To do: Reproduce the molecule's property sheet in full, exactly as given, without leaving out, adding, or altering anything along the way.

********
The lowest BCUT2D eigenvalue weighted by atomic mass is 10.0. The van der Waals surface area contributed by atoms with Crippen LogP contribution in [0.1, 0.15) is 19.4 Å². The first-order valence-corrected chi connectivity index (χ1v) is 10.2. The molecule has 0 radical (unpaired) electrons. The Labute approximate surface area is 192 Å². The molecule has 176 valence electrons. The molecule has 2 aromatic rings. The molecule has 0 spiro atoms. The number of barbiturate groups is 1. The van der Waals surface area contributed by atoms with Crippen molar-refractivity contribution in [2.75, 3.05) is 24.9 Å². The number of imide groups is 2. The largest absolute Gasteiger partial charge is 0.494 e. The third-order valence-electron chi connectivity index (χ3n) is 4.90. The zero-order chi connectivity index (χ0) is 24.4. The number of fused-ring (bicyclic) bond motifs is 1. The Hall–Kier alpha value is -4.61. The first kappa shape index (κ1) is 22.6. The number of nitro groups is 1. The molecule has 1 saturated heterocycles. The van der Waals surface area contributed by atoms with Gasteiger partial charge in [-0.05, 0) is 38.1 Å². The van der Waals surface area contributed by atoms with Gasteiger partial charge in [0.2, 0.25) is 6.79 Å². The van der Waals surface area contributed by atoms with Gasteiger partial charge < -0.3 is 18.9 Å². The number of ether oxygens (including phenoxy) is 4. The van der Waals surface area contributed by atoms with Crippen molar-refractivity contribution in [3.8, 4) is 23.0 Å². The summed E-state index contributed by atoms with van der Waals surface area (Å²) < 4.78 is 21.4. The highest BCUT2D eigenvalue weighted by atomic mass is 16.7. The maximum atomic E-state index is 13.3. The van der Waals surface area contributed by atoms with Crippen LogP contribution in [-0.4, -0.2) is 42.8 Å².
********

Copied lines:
The lowest BCUT2D eigenvalue weighted by atomic mass is 10.0. The van der Waals surface area contributed by atoms with Crippen LogP contribution in [0.1, 0.15) is 19.4 Å². The first-order valence-corrected chi connectivity index (χ1v) is 10.2. The molecule has 0 radical (unpaired) electrons. The Labute approximate surface area is 192 Å². The molecule has 176 valence electrons. The molecule has 2 aromatic rings. The molecule has 0 spiro atoms. The number of barbiturate groups is 1. The van der Waals surface area contributed by atoms with Crippen molar-refractivity contribution in [2.75, 3.05) is 24.9 Å². The number of imide groups is 2. The largest absolute Gasteiger partial charge is 0.494 e. The third-order valence-electron chi connectivity index (χ3n) is 4.90. The zero-order chi connectivity index (χ0) is 24.4. The number of fused-ring (bicyclic) bond motifs is 1. The Hall–Kier alpha value is -4.61. The first kappa shape index (κ1) is 22.6. The number of nitro groups is 1. The molecule has 1 saturated heterocycles. The van der Waals surface area contributed by atoms with Gasteiger partial charge in [-0.05, 0) is 38.1 Å². The van der Waals surface area contributed by atoms with Gasteiger partial charge in [0.2, 0.25) is 6.79 Å². The van der Waals surface area contributed by atoms with Gasteiger partial charge < -0.3 is 18.9 Å². The number of ether oxygens (including phenoxy) is 4. The van der Waals surface area contributed by atoms with Crippen molar-refractivity contribution in [3.8, 4) is 23.0 Å². The summed E-state index contributed by atoms with van der Waals surface area (Å²) < 4.78 is 21.4. The highest BCUT2D eigenvalue weighted by atomic mass is 16.7. The maximum atomic E-state index is 13.3. The van der Waals surface area contributed by atoms with Crippen LogP contribution in [-0.4, -0.2) is 42.8 Å².